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A longitudinal study of the association between infrapatellar fat pad maximal area and changes in knee symptoms and structure in older adults


Background The infrapatellar fat pad (IPFP) is of uncertain significance for knee osteoarthritis. The aim of this study was to describe the longitudinal associations between baseline IPFP maximal area and changes in knee pain, knee cartilage volume and cartilage defects in older adults.

Methods 356 community-dwelling male and female adults aged 50–80 years were measured at baseline and approximately 2.6 years later. T1-weighted or T2-weighted fat-suppressed MRI was used to assess maximal IPFP area, cartilage volume and cartilage defects at baseline and/or follow-up. Knee pain was assessed by the self-administered Western Ontario McMaster Osteoarthritis Index questionnaire.

Results After adjustment for confounders, IPFP maximal area in women was significantly and negatively associated with changes in knee pain (β: −0.18 to −0.86 for total knee pain, pain at night while in bed, pain when sitting/lying and pain when standing upright, all p<0.05) but not with other knee pain subscales. IPFP maximal area in women was beneficially associated with change in tibial cartilage volume per annum (β: +1.56% per cm2 at medial site; +0.86% per cm2 at lateral site, both p<0.05), but not with change in patellar cartilage volume. Further, it was significantly associated with reduced risks of increases in medial cartilage defects (relative risk: 0·46 at tibial site, relative risk: 0.59 at femoral site; both p<0.05) but not with increases at other sites in women. No significant associations were found in men.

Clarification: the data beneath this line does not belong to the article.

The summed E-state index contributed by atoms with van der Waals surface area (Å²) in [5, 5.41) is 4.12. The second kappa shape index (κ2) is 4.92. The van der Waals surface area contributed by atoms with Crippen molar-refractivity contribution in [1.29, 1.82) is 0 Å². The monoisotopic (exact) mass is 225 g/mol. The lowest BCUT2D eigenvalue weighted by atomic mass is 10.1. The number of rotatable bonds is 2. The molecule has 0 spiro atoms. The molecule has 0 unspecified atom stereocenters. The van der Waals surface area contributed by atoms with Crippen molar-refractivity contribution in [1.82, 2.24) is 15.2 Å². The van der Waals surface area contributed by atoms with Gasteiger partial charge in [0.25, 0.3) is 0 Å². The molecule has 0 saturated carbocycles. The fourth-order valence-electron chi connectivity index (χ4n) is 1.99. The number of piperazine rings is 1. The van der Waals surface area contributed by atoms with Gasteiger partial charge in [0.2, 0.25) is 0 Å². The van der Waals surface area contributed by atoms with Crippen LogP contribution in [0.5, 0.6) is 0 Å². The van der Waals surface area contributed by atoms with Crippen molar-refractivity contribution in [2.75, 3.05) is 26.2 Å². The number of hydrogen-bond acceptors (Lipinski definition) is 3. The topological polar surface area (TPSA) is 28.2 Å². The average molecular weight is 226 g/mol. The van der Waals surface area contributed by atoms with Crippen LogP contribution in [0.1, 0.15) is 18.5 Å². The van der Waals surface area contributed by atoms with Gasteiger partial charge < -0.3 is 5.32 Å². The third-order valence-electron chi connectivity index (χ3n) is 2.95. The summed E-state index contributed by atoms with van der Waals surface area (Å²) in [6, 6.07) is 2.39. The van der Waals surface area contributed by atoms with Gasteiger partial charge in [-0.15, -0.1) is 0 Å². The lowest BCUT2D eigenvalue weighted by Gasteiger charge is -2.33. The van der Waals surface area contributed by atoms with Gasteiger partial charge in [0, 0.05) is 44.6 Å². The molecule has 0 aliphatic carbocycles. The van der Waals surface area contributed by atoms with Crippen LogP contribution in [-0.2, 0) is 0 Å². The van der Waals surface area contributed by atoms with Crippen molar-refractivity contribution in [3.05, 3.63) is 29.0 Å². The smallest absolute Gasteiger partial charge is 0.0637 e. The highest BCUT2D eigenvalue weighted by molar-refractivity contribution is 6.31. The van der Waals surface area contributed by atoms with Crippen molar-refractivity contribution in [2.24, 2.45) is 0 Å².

Conclusions While the associations are not fully consistent, IPFP maximal area appears to have a protective role for knee symptoms and cartilage damage in older female adults.

  • Knee Osteoarthritis
  • Osteoarthritis
  • Outcomes research

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